Oliver Stone talks to Time Out about George Bush, the war in Iraq and how to cast the President of America.
As George W Bush packs up his curtains and cancels the milk order, Oscar-winning director Oliver Stone returns to the spotlight at DIFF’s opening gala with W., a compelling, controversial, biopic charting the president’s rise to power. The third ‘president’ film by grumpy old Stone, following Nixon and JFK, W. is an altogether brisker affair, due in no small part to its frenetic, high-speed 46-day shoot and breakneck 10-week edit. Neatly released in the US just prior to November’s elections, it garnered widespread praise, criticism, public curiosity and comment. Business as usual for Stone, then.
W. is the veteran filmmaker’s account of the one-time black sheep of the Bush family, who, depending on who you ask, won or stole an election in 2000 to become the leader of the free world. A pacy three-act drama, it is authoritative, eye-opening and scary – and, as the director maintains, all true.
‘Here is a man who has really impacted the world, who has an incredible story’, says Stone, speaking to Time Out Dubai from Singapore. ‘He came out of nowhere, with no qualifications really, took over the country and with a small band of neo-conservatives changed not only foreign policy, but in the way domestic law ran in the country. The man shook the world up, more than Reagan, more than Nixon. Bush really changed things. Iraq, Afghanistan and his self-declared ‘war on terror’ – no other US president has managed to do that!’
Having been tinkering with the idea of dramatising Bush’s life in some form, the project blazed into life when Stone ran into difficulties with Pinkville, an epic Vietnam movie, last December. Issues with the studio sundered the project – ‘I’ve no plans to make any more feature films at the moment,’ he growls – so Stone quickly corralled a cast and crew together and began to bring W. to life.
‘It was a challenge, but I liked it. It was a hard way to shoot – low budget, we cut corners, had low salaries, it was a real labour of love. And I’ve had a few of them now!’
Casting Josh Brolin as Bush initially took some persuading from the director. ‘Josh was a little offended at first, he couldn’t figure out what I saw in him that resembled Bush’ chuckles Stone. ‘But he is Western, he has that arrogance and swagger that Bush has, but he is also very sensitive.’
Stone drove Brolin through a three-part narrative, stretching from college days in the mid-’60s, to the 2004 election and the fallout from the Iraq invasion. The structure is simple, building up Bush’s character in layers, from alcoholic no-hoper to pretzel-chomping president.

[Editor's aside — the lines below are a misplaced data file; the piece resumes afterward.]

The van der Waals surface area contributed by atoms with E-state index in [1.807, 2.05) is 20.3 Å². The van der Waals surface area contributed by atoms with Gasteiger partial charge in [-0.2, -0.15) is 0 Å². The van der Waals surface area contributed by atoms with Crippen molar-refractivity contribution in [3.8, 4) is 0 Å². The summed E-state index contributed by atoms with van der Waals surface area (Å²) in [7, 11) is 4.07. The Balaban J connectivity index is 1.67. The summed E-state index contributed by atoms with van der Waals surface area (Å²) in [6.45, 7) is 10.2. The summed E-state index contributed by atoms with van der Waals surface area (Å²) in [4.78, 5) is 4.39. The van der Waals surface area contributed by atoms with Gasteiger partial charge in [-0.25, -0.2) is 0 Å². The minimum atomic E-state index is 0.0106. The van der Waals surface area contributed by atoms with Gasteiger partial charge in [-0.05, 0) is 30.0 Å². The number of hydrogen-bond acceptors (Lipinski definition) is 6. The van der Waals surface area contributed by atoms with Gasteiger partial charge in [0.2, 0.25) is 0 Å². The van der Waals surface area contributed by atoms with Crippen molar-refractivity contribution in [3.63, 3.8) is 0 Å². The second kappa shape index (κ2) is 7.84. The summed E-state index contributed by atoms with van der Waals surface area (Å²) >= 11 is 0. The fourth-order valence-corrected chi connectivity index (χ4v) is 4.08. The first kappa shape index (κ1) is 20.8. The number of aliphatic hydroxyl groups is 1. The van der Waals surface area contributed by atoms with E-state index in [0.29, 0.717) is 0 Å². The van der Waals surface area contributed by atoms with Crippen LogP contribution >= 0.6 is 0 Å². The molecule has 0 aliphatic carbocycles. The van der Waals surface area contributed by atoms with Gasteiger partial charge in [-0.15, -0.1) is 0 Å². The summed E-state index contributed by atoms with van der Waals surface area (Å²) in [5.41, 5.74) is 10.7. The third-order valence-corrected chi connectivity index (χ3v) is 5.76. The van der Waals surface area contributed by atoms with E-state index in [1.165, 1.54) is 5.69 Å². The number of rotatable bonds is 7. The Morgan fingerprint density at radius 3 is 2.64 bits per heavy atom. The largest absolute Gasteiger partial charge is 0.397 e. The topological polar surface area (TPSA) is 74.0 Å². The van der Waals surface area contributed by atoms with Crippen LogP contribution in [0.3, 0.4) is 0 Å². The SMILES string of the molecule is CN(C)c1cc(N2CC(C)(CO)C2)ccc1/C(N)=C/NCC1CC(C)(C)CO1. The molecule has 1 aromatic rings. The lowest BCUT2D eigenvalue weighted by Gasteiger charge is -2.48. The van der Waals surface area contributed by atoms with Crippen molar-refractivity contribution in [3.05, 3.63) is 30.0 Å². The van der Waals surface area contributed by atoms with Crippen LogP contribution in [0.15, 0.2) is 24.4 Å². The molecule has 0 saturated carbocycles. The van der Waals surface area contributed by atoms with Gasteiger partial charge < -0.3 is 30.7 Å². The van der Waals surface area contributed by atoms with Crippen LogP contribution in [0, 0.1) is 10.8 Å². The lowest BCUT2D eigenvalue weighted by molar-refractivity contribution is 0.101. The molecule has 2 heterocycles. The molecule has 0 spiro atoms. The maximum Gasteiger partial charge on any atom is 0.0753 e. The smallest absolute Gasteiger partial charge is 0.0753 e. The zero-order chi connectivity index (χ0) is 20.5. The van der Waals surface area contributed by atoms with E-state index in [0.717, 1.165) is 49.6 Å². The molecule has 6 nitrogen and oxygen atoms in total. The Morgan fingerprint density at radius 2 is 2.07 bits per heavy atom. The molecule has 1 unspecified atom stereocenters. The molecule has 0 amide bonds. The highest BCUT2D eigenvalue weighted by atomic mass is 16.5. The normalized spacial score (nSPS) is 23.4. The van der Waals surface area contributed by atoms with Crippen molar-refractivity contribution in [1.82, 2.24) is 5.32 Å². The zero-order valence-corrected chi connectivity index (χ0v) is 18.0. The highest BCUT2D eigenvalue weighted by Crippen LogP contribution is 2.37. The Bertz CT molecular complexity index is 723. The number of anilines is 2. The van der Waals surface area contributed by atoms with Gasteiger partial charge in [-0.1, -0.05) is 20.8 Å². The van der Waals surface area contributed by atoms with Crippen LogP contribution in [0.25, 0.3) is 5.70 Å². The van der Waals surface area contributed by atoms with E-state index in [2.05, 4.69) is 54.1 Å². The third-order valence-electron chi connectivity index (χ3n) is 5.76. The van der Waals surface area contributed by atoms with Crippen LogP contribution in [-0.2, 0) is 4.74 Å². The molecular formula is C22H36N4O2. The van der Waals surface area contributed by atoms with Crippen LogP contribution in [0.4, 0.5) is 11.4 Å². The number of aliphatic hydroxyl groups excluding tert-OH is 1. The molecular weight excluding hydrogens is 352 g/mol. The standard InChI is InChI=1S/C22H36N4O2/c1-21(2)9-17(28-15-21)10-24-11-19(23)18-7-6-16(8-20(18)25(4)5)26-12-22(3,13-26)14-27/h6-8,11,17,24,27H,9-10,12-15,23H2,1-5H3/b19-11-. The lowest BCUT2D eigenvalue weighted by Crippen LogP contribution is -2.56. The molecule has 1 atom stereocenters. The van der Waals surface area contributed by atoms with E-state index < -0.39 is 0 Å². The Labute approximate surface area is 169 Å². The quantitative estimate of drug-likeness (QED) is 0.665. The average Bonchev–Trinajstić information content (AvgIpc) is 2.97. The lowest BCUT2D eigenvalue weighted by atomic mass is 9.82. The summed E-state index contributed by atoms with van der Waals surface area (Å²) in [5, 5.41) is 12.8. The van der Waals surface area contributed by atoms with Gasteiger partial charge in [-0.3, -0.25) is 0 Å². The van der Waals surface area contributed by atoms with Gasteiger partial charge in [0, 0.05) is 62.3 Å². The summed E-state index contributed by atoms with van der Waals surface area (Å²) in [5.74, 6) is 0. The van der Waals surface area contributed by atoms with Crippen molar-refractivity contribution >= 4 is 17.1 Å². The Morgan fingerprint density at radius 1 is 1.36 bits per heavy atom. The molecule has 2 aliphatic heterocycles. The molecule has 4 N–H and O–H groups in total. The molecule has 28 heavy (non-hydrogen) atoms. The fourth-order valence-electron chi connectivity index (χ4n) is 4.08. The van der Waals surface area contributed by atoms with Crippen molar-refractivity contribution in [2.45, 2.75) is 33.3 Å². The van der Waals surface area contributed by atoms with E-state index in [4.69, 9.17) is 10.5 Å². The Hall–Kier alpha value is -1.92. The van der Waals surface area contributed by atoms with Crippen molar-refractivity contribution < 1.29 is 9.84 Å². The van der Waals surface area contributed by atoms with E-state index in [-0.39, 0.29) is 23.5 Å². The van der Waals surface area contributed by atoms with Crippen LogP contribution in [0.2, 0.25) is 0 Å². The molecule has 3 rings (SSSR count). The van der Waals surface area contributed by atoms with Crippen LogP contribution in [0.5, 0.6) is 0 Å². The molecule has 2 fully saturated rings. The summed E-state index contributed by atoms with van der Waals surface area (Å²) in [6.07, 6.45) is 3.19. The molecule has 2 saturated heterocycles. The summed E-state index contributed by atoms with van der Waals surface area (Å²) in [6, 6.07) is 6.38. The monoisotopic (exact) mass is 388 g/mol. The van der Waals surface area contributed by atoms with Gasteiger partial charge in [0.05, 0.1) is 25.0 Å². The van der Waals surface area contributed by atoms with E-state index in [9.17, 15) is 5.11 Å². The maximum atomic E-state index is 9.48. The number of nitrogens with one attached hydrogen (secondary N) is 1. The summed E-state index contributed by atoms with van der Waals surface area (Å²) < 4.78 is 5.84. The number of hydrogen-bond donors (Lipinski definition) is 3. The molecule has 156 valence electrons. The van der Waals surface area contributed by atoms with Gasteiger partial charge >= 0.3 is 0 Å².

‘We looked at other ways of filming it,’ he says. ‘But we ended up going with three acts in his life: the prodigal son, the prodigal son returned home, made good, thinking God is calling him to become president and the third act, where he became Icarus – he took the wings given to him by his father Daedalus and flew too close to the sun.’
Ah yes, his father. With thundering conviction, Stone paints a complex, repressed, relationship between his protagonist and his father, the previous President George Bush.
‘While I don’t think it was an obsession, he loved his father. I think he regards his father as weak – during all his time in the presidency, George Bush Jr never once consulted his father about the war that he launched against the same opponent. That is amazing to me.’
Direct, straight to the point, Stone remains energised by his convictions and passionate desire to disseminate and demonstrate. That impassioned energy and deep-seated conviction, ironically, rather matches the subject of W.’s single-minded tenacity and zeal.
‘Some movies call out to be made. I wouldn’t have rested easy if I hadn’t made this. This is an Iraq war film in some ways, although I am too old to be a ground soldier now. I did three movies about Vietnam which didn’t do much good in terms of stopping this one. But this is the mindset of the people who put us in Iraq. It is the John Wayne mentality. Have you ever seen that film, A Face In The Crowd? It’s about a singing cowboy who becomes governor of a southern state, and he turns out to be a rascal. It is a cautionary tale, a satire. But frankly, if I had made this movie 10 years ago, I don’t think there’s anyone who would believe it! I just felt now is an urgent time to put across to the public – look beyond the myth and into the heart and soul of this man and you’ll see the American mindset there, of violence and aggression.’